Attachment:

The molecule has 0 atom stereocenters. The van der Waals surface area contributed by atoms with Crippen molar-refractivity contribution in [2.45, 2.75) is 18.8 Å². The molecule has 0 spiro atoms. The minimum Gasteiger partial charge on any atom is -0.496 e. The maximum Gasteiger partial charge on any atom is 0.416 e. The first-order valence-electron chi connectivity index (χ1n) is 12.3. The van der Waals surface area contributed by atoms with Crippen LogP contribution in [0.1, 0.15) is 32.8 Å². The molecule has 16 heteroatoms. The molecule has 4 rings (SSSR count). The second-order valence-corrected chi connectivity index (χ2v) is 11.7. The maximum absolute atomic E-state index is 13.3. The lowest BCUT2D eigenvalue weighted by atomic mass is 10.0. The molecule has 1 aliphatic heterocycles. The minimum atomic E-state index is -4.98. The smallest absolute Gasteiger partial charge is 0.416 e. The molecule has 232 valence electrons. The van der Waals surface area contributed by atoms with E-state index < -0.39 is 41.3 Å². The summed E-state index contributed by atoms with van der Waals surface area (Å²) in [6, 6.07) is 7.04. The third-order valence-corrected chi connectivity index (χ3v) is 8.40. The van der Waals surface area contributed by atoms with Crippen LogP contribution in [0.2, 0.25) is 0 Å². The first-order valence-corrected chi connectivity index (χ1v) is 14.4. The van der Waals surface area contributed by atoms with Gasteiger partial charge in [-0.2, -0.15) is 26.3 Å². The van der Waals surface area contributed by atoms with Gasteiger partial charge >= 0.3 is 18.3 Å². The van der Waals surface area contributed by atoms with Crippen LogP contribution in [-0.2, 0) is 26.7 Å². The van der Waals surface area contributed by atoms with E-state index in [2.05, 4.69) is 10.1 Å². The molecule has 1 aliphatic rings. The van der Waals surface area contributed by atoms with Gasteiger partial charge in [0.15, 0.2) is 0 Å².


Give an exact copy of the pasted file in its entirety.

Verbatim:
The molecule has 0 atom stereocenters. The van der Waals surface area contributed by atoms with Crippen molar-refractivity contribution in [2.45, 2.75) is 18.8 Å². The molecule has 0 spiro atoms. The minimum Gasteiger partial charge on any atom is -0.496 e. The maximum Gasteiger partial charge on any atom is 0.416 e. The first-order valence-electron chi connectivity index (χ1n) is 12.3. The van der Waals surface area contributed by atoms with Crippen LogP contribution in [0.1, 0.15) is 32.8 Å². The molecule has 16 heteroatoms. The molecule has 4 rings (SSSR count). The second-order valence-corrected chi connectivity index (χ2v) is 11.7. The maximum absolute atomic E-state index is 13.3. The lowest BCUT2D eigenvalue weighted by atomic mass is 10.0. The molecule has 1 aliphatic heterocycles. The minimum atomic E-state index is -4.98. The smallest absolute Gasteiger partial charge is 0.416 e. The molecule has 232 valence electrons. The van der Waals surface area contributed by atoms with E-state index < -0.39 is 41.3 Å². The summed E-state index contributed by atoms with van der Waals surface area (Å²) in [6, 6.07) is 7.04. The third-order valence-corrected chi connectivity index (χ3v) is 8.40. The van der Waals surface area contributed by atoms with Crippen LogP contribution in [0.2, 0.25) is 0 Å². The first-order valence-corrected chi connectivity index (χ1v) is 14.4. The van der Waals surface area contributed by atoms with Gasteiger partial charge in [-0.2, -0.15) is 26.3 Å². The van der Waals surface area contributed by atoms with Gasteiger partial charge >= 0.3 is 18.3 Å². The van der Waals surface area contributed by atoms with Crippen LogP contribution in [-0.2, 0) is 26.7 Å². The van der Waals surface area contributed by atoms with E-state index in [2.05, 4.69) is 10.1 Å². The molecule has 1 aliphatic rings. The van der Waals surface area contributed by atoms with Gasteiger partial charge in [0.15, 0.2) is 0 Å².